'He loves them': Special e-specs give blind boy a new lease on life

A blind boy from Selkirk, Man. is getting a new outlook on life thanks to a pair of special e-glasses.

Benny Francey, 10, is legally blind but now he can see fine details including faces

Benny Francey takes a peek at a book with his new eSight glasses. (Austin Grabish / CBC)

It's a big day for Benny Francey.

He's at the library in Selkirk, Man. for the first time with new specs.

"I can actually see complete detail," Benny, 10, says.

The boy and his brother are living with a rare disease called Leber congenital amaurosis.

The condition means the boys can only see silhouette-like images.

The specs inside the case are eSight glasses from a startup in Toronto and cost $20,000 Canadian dollars — a hefty bill that was paid for by a GoFundMe campaign earlier this year.

A blind boy from Selkirk, Man. is getting a new lease on life thanks to a pair of e-glasses. 1:34

The glasses have a special camera that feeds a high-res image in real-time to mini screens close to the eye, which let the boy see clearly. They've been a hit at Benny's school.

"People thought they were virtual reality for a bit and they really liked them," he said.

Ryan Francey is Benny's dad.

He said watching his son see new faces has been touching.

"Just seeing people's faces has been the most amazing thing for him, because he'll sit there and just stare at you for a long period of time."

eSight glasses are a relatively new technology from a startup in Toronto. (Austin Grabish / CBC)

Benny saw his mom's face for the first time last month when his family flew to Toronto to try on the glasses — there was a chance they wouldn't work, but they did.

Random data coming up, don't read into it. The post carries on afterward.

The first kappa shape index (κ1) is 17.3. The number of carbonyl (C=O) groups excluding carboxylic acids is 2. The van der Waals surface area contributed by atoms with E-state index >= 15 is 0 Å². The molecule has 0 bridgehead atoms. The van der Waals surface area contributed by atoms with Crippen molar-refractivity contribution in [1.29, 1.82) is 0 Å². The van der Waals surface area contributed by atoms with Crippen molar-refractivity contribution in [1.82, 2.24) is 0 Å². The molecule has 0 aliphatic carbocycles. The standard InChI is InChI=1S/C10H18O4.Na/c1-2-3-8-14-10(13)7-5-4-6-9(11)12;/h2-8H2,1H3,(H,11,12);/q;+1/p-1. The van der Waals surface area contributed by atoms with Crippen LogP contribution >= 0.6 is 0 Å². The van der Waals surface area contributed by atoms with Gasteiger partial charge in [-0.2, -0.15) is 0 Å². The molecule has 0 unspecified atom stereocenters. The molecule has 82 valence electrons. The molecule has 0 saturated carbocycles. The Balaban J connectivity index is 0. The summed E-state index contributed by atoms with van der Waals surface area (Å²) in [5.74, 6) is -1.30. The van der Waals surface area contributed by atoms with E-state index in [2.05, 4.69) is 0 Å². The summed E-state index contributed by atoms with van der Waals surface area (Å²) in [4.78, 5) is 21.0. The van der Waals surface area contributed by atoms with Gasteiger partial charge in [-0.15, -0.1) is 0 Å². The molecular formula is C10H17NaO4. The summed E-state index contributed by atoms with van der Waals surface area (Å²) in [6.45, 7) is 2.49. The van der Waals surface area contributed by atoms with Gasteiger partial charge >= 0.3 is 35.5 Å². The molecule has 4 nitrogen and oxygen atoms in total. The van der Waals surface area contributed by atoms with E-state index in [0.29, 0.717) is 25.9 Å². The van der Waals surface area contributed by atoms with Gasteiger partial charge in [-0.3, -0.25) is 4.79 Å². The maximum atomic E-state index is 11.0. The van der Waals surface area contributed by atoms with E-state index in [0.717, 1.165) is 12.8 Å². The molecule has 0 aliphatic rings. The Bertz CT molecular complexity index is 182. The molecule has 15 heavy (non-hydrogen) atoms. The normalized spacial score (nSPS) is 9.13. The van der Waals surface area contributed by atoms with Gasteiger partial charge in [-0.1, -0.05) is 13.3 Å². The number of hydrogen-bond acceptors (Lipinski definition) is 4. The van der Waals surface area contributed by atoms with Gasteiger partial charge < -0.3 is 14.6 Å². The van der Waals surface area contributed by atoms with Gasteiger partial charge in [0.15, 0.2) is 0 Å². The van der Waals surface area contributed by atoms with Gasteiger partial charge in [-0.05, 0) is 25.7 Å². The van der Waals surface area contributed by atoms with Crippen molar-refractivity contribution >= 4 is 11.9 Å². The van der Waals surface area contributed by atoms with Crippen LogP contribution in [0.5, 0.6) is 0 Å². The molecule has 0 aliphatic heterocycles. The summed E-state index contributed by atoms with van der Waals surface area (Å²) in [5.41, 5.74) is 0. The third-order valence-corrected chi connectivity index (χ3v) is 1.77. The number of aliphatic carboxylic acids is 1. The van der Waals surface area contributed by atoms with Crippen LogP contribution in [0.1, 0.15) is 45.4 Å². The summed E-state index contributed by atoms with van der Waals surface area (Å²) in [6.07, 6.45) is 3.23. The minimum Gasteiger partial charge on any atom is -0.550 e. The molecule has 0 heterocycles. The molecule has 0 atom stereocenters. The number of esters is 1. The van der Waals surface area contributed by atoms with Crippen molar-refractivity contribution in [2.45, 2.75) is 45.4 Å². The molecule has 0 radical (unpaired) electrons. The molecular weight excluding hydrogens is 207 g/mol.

The boy said his mom had a big nose after putting on the glasses — a moment caught on camera that went viral online.

"It was funny, and I said 'It was totally a Benny answer,'" said Jenna Cason, Benny's mom.

The Manitoba government doesn't fund vision aids like eSight, leaving the visually impaired to foot the bill for the technology.

The CNIB, an organization that helps visually impaired Canadians, said it's important to recognize technology like eSight doesn't restore vision. Instead, it helps people who are mostly blind see more clearly.

"Technology is only one part of rehabilitation services," said Jackie Lay, a spokesperson for the Manitoba division of the CNIB.

Benny and Ashton Francey (right) both live with Leber congenital amaurosis. (Austin Grabish / CBC)

Benny's brother Ashton is a living example of Lay's point. The glasses will not work for the boy, who is also living with autism.

"It's not a solution for everyone," Lay said.

For Benny, the work's not done yet. The boy still needs to learn how to read properly. Until now, he's just read braille.

"It's a lot to take in for somebody who's never seen before to all of the sudden see in such great detail," Ryan said. "It's hard on his brain."

About the Author

Austin Grabish

Reporter

​Austin Grabish is a reporter for CBC News in Winnipeg​ where he files for TV, web and radio. ​​Born and raised in Manitoba, Austin has had an itch for news since he was young. He landed his first byline when he was just 18. Before joining CBC, he reported for several outlets with work running across the country.​ Email: austin.grabish@cbc.ca